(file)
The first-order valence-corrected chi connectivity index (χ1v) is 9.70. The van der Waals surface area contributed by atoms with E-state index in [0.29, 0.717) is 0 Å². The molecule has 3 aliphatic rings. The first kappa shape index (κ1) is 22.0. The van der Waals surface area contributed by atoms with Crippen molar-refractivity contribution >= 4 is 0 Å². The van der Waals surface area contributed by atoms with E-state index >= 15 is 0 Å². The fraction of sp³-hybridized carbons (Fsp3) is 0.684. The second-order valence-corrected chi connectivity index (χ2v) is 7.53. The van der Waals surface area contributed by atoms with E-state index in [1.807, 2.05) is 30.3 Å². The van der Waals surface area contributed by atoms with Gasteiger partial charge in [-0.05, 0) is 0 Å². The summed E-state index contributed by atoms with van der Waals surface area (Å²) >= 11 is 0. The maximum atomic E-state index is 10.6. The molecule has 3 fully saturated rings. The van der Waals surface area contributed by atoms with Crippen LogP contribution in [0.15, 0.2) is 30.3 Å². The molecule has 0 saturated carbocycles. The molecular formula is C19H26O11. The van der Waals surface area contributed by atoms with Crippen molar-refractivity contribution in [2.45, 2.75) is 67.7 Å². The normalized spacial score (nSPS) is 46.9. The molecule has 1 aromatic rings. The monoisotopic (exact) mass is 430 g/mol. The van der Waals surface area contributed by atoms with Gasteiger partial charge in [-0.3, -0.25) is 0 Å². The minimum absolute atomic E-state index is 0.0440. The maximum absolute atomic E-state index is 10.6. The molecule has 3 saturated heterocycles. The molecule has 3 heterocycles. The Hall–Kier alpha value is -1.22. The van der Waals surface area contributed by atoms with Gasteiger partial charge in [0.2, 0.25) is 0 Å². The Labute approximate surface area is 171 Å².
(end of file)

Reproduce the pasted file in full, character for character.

The first-order valence-corrected chi connectivity index (χ1v) is 9.70. The van der Waals surface area contributed by atoms with E-state index in [0.29, 0.717) is 0 Å². The molecule has 3 aliphatic rings. The first kappa shape index (κ1) is 22.0. The van der Waals surface area contributed by atoms with Crippen molar-refractivity contribution >= 4 is 0 Å². The van der Waals surface area contributed by atoms with E-state index >= 15 is 0 Å². The fraction of sp³-hybridized carbons (Fsp3) is 0.684. The second-order valence-corrected chi connectivity index (χ2v) is 7.53. The van der Waals surface area contributed by atoms with E-state index in [1.807, 2.05) is 30.3 Å². The van der Waals surface area contributed by atoms with Gasteiger partial charge in [-0.05, 0) is 0 Å². The summed E-state index contributed by atoms with van der Waals surface area (Å²) >= 11 is 0. The maximum atomic E-state index is 10.6. The molecule has 3 fully saturated rings. The van der Waals surface area contributed by atoms with Crippen LogP contribution in [0.15, 0.2) is 30.3 Å². The molecule has 0 saturated carbocycles. The molecular formula is C19H26O11. The van der Waals surface area contributed by atoms with Crippen molar-refractivity contribution in [2.45, 2.75) is 67.7 Å². The normalized spacial score (nSPS) is 46.9. The molecule has 1 aromatic rings. The monoisotopic (exact) mass is 430 g/mol. The van der Waals surface area contributed by atoms with Gasteiger partial charge in [-0.3, -0.25) is 0 Å². The minimum absolute atomic E-state index is 0.0440. The maximum absolute atomic E-state index is 10.6. The molecule has 3 saturated heterocycles. The molecule has 3 heterocycles. The Hall–Kier alpha value is -1.22. The van der Waals surface area contributed by atoms with Gasteiger partial charge in [0.2, 0.25) is 0 Å². The Labute approximate surface area is 171 Å².